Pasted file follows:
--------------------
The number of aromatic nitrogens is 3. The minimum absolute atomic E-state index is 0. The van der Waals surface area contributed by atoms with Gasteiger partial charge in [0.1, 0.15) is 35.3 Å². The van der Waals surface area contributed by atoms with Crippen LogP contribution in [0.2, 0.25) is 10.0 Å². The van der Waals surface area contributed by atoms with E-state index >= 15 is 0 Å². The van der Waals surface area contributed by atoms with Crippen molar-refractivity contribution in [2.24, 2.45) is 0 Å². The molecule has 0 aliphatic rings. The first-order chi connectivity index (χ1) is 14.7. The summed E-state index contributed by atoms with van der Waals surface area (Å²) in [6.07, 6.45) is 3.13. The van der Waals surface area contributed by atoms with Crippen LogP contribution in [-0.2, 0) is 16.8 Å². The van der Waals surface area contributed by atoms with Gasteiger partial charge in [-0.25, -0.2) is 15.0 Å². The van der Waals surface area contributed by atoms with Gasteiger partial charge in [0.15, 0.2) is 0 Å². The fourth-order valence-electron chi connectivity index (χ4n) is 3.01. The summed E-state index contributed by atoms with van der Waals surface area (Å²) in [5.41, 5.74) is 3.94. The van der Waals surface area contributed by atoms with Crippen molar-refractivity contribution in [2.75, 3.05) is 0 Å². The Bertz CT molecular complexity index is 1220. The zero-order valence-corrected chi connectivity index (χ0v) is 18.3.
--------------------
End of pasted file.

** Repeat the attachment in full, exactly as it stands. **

The number of aromatic nitrogens is 3. The minimum absolute atomic E-state index is 0. The van der Waals surface area contributed by atoms with Gasteiger partial charge in [0.1, 0.15) is 35.3 Å². The van der Waals surface area contributed by atoms with Crippen LogP contribution in [0.2, 0.25) is 10.0 Å². The van der Waals surface area contributed by atoms with E-state index >= 15 is 0 Å². The van der Waals surface area contributed by atoms with Crippen molar-refractivity contribution in [2.24, 2.45) is 0 Å². The molecule has 0 aliphatic rings. The first-order chi connectivity index (χ1) is 14.7. The summed E-state index contributed by atoms with van der Waals surface area (Å²) in [6.07, 6.45) is 3.13. The van der Waals surface area contributed by atoms with Crippen LogP contribution in [-0.2, 0) is 16.8 Å². The van der Waals surface area contributed by atoms with Gasteiger partial charge in [-0.25, -0.2) is 15.0 Å². The van der Waals surface area contributed by atoms with Gasteiger partial charge in [0.15, 0.2) is 0 Å². The fourth-order valence-electron chi connectivity index (χ4n) is 3.01. The summed E-state index contributed by atoms with van der Waals surface area (Å²) in [5.41, 5.74) is 3.94. The van der Waals surface area contributed by atoms with Crippen molar-refractivity contribution in [2.75, 3.05) is 0 Å². The Bertz CT molecular complexity index is 1220. The zero-order valence-corrected chi connectivity index (χ0v) is 18.3.